“understanding the complexity of producing those great songs adds to the wonder of [the music]”

Antoine Bourgeois

Never just skin deep


Text by Andrew Howitt  /  Photos by Kageaki Smith

The great blues, jazz and rock guitarists, such as Albert King, Wes Montgomery and Prince, make their instruments sing — and make it look effortless. When he was in his teens, Antoine Bourgeois, today president of Clarins Japan, wanted to know what made these musicians’ songs so good. So he appropriated his sister’s neglected guitar and taught himself how to play.

“I loved this music and tried to reproduce it,” he says. “It can be technically and artistically marvellous. And understanding the complexity of producing those great songs adds to the wonder of it.”

But Bourgeois’ pursuit of a deeper understanding of how the best music is made didn’t stop with learning how to play the guitar. He decided to build one.

A professional guitar-maker was running a summer camp and Bourgeois enrolled. Every day for two weeks, he sawed, carved and sanded.

“When you arrive the first day, you see the parts and this dirty wood, and you think, okay, we’re really a long way from a guitar,” he said. “We worked from morning to night, getting blisters and aches, but everyone was passionate about it.”

He enjoyed the experience so much that he went back the following summer and made a second guitar. And, Bourgeois insists, both instruments still sound great.

“It was another valuable step in understanding the process of making music,” he states.

Bourgeois, from Paris, comes by this desire to understand how things work honestly. The son of a biology teacher, he developed an interest in science thanks to his mother. The university he attended, AgroParisTech, allowed him to immerse himself in a wide range of science-related topics — including biology research, agriculture and food processing — but also business management, which he ultimately pursued.

A job with the global professional services firm Accenture brought Bourgeois to Japan in 2008. He then headed the Japan branch of a French telecommunications company from 2010 through 2013. At the start of 2014, he was offered the position of CFO at Clarins Japan but, shortly after taking on this role, the then-general manager stepped down and Bourgeois was invited to take over.


Founded in France 63 years ago, Clarins is a family-owned cosmetics company. Its focus is on body care, face care and makeup.

“Everything that is related to skin care, we cover,” says Bourgeois. “We have a lineup that is absolutely unmatched by anyone.”

The Japan subsidiary opened 32 years ago, and today has 80 points of sale across the country. Some of the products created specifically for Japan have gone on to become bestsellers in Asia.

“Jacques Courtin, the founder of the company, was always asking women questions to understand their definition of beauty,” says Bourgeois. “He learned that Japanese women want to have a slimmer face, especially in the cheek area.”

Clarins created Total V Contouring Serum, a slimming product for the face. It reduces fatty tissue in the cheeks.

“You have to understand the skin’s cells, the adipocytes and the physiology of fat tissues to create products like this,” Bourgeois explains. “These are really advanced, complex products with a formula made for a good reason.”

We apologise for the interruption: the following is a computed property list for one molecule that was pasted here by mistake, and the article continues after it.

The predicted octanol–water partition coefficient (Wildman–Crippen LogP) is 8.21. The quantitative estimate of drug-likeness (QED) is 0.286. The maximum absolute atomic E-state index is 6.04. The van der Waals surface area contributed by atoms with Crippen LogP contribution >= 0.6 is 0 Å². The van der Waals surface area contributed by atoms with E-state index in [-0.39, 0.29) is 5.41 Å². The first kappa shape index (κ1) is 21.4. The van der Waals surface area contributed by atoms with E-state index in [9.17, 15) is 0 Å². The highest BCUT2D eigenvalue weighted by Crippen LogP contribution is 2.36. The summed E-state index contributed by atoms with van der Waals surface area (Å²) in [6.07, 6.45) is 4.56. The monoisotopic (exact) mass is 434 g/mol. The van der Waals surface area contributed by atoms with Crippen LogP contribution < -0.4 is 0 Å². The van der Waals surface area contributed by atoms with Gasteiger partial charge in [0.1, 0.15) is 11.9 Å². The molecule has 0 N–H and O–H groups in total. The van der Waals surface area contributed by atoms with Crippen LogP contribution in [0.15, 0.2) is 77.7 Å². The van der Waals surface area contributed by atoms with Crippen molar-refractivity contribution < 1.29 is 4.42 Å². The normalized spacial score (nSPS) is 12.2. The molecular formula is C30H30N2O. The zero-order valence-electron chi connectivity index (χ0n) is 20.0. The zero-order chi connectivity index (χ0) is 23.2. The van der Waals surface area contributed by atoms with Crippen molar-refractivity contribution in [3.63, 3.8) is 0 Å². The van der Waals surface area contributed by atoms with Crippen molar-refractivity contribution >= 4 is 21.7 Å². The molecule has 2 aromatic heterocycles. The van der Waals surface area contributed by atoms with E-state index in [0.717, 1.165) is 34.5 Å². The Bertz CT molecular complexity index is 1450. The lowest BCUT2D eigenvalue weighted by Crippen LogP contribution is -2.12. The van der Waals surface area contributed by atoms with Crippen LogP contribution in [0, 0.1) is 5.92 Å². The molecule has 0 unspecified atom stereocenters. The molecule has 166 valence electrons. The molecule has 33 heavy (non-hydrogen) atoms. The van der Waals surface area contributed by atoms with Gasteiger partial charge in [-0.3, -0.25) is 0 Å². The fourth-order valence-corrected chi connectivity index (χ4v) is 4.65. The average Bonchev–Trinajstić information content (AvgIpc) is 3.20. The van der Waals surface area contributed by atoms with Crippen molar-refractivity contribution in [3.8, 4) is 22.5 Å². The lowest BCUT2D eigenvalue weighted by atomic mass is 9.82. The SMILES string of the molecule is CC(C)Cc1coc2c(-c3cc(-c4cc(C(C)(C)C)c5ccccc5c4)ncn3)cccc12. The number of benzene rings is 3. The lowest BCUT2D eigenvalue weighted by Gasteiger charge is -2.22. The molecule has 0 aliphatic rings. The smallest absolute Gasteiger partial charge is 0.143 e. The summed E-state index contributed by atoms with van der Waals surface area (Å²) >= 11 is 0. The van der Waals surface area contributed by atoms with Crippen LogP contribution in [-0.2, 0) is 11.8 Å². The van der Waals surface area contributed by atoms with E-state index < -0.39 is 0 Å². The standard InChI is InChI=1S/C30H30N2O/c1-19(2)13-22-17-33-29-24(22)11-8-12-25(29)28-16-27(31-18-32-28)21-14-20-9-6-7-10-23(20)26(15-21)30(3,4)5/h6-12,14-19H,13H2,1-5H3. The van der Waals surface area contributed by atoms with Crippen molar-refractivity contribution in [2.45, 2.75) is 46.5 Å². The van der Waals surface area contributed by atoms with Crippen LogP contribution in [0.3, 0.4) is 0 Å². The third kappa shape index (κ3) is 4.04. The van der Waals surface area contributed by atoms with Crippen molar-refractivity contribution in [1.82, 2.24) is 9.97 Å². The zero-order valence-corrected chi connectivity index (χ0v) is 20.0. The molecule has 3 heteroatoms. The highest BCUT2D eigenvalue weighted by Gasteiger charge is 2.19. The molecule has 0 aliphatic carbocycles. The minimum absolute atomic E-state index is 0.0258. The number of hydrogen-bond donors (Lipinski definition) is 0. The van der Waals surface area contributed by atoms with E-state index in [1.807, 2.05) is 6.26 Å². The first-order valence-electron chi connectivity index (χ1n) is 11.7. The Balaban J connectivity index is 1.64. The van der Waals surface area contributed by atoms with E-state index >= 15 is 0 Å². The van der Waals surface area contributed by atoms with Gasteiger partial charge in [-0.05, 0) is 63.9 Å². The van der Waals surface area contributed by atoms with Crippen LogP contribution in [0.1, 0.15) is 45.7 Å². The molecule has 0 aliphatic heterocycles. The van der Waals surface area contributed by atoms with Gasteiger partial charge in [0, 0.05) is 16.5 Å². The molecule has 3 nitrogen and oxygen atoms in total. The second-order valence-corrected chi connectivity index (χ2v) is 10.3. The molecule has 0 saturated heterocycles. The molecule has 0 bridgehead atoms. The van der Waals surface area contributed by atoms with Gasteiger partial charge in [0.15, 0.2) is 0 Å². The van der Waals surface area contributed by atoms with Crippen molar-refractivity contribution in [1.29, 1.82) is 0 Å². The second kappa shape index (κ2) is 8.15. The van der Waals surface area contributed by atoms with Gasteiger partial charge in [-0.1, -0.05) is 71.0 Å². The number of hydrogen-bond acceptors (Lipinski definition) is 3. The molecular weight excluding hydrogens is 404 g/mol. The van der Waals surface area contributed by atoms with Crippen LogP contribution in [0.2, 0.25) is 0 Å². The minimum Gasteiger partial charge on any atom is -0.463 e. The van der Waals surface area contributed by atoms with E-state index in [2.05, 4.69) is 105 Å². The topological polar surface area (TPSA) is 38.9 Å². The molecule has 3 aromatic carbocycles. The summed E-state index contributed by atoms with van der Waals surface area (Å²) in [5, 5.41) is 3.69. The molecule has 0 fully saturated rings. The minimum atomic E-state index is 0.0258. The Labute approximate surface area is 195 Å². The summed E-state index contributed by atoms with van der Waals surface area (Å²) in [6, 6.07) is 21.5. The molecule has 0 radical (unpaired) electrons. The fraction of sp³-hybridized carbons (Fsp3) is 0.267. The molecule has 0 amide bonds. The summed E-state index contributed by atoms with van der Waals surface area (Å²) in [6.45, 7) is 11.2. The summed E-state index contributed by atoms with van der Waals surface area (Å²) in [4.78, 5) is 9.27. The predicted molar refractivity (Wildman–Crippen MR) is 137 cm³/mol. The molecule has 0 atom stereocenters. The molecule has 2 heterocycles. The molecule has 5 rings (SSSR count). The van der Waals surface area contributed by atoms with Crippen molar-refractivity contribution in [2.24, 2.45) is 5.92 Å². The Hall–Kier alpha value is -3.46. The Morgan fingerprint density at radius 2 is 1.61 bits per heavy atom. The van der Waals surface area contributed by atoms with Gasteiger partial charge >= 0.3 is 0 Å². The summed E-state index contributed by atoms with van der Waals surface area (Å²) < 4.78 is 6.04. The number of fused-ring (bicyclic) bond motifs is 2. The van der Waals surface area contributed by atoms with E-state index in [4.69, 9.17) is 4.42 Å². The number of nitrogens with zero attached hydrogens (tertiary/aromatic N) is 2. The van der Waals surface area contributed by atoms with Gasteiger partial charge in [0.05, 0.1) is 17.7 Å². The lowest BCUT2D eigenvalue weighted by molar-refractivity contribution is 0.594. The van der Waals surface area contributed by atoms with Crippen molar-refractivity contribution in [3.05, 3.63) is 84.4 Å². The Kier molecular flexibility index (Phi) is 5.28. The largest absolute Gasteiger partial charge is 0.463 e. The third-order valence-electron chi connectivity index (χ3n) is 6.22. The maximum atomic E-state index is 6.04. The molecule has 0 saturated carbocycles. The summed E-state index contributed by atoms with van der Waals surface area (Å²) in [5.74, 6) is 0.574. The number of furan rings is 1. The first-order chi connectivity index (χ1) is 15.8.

The business trips he often takes give him an opportunity to work on another one of his interests: photography.

“When I first came to Japan, I always had my camera in my pocket,” Bourgeois recalls. “But when I looked back at the pictures, I saw that they were a little blurry or that the colours were burnt.”

He started asking himself how he could improve the photos he took.

“I started playing with my wife’s DSLR camera and discovered more about how to take a picture,” Bourgeois says. “Understanding how the camera works helps you reproduce a place at a certain point in time in the best possible way.”

After learning many of the technical aspects of photography, Bourgeois says that he just has to keep practicing and learning.

“Photography, from the Greek, means writing light,” Bourgeois points out. “In the end, it’s not as easy as it sounds.” 

Do you like natto?


Time spent working in Japan: Ten years.

Career regret (if any): No. I took every opportunity I got, and those opportunities brought me here.

Favourite saying: “Once you stop learning, you start dying.” – Albert Einstein.

Favourite book: Hyperion by Dan Simmons. It’s a masterpiece of science fiction.

Cannot live without: My family, of course. I have two young boys.

Lesson learned in Japan: There is a saying in French that goes, ‘One who does not speak up, agrees’. This is absolutely not true in Japan. Here, someone who doesn’t say ‘yes’ probably disagrees.

Secret of success in business: Adaptation. Evolution. Because nobody knows what the future is going to throw at you.

Favourite place to dine: Les enfants gâtés near Daikanyama. It’s a wonderful French restaurant with a Japanese chef. I’ve never had better pressed terrines anywhere, even in France.

Do you like natto?: To my wife’s dismay, no. She is always saying that, since I love cheese I should love natto, but I don’t think it’s the same.